I’ll preface this by reminding you I tend to get a little superstitious about sports. Despite being aware of the Colts’ epic comeback against the Chiefs in January, I refused to turn the game back on. My turning it off had something to do with the change, right?
I watch KU games from the same seat until they lose, then switch to the opposite side of the couch. In March, I’ll often switch seats at halftime if things aren’t going well.1
And so on.
M’s kickball team began their season Tuesday night. Before the game, her coach walked over and asked if I would mind keeping score. This is kind of a big deal in kickball, as it’s just a hair off being full chaos for 70 minutes. Despite each kid being instructed to run over and report to the scorekeepers after they either score a run or commit an out, there still seems to be a moment in each game where the two scorekeepers and umpire are huddled up to make sure of the score or number of outs.
But, as I’ve written about in the past, I enjoy keeping score for baseball. So I told the other two sisters to stay out of trouble and accepted the responsibility.
Despite St. P’s being on the road, the home team kicked first. They scored one run in the top of the first.
About 15 minutes later, St. P’s finished the bottom of the first with 20 runs, which in fourth grade kickball, signals the end of the inning. There was only one out.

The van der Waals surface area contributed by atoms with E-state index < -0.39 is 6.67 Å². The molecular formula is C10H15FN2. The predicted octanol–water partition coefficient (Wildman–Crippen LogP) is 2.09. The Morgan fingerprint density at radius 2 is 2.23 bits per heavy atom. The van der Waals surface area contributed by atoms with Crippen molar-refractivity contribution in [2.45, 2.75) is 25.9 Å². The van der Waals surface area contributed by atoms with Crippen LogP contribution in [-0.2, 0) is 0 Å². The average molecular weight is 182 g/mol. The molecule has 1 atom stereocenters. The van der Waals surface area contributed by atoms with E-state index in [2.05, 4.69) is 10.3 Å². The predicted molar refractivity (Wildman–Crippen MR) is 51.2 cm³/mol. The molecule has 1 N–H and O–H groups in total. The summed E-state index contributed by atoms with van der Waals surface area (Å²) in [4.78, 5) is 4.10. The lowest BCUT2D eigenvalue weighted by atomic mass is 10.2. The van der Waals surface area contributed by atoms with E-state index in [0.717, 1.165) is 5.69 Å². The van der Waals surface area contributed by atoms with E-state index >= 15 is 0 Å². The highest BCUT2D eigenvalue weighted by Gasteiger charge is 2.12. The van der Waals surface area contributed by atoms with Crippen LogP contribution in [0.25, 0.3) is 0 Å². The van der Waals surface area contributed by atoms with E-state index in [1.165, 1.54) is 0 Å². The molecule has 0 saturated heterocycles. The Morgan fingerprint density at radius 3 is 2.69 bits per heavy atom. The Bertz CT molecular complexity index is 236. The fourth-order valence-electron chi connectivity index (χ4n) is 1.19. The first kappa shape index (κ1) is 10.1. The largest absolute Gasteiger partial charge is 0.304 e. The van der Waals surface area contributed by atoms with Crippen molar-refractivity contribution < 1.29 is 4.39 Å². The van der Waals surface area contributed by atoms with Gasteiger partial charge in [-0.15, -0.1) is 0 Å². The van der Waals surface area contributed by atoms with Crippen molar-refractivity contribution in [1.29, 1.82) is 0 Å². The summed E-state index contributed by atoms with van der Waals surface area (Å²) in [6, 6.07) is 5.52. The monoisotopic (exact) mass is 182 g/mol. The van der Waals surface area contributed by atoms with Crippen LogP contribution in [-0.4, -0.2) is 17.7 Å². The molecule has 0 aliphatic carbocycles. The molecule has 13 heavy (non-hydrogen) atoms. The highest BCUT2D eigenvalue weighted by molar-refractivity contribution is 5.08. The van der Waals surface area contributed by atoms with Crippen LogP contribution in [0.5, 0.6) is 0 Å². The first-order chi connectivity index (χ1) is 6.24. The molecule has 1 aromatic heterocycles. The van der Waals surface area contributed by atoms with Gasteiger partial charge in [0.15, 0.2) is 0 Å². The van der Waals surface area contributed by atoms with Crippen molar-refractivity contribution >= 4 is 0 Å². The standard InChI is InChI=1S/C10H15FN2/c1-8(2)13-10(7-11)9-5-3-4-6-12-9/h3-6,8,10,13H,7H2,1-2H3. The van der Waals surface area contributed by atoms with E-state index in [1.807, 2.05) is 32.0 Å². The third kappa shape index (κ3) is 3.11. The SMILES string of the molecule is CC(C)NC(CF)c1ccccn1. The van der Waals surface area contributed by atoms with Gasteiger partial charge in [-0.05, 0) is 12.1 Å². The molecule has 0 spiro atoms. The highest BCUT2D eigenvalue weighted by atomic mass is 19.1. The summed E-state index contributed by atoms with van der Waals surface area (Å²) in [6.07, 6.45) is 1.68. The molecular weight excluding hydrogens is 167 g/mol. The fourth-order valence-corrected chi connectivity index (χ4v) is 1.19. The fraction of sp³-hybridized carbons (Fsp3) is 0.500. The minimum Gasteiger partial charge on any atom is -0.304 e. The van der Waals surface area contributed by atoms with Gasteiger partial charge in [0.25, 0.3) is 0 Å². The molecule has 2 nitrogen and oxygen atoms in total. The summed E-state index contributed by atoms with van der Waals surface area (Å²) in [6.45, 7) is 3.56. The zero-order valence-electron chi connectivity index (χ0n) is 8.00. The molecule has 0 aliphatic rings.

Top of the second one run.
Bottom of the second, 16 more runs for St. P’s.
Top of the third, scoreless.
Bottom of the third, another 20-run inning.
A quick 1-2-3 top of the fourth mercifully brought in the run rule to put the game out of its misery.
That’s right, our girls won 56-2. Clearly this is a time when the label “mercy rule” was appropriate.2 This game was painful to watch.
It’s not that our girls were all that great, either. They did play well, especially on defense. But the other team really struggled to make basic plays. Our girls kept kicking it to the middle of the infield then running as their opponents struggled to make the right play.3
When I handed the scorebook over to the coach after the game, I asked her if this meant I had to keep score for the rest of the season. She laughed, as I intended. But I admit, deep down, I felt a twinge that, yes, I do have to keep score every game until they lose. Because me being on the scorebook was somehow responsible for their performance.
I hate my brain sometimes.
The test comes in their next game. When they play Friday night, I’ll be on my way to a high school football game. If they win, I’m off the hook. If they lose, though, I clearly have to grab the scorebook next Monday.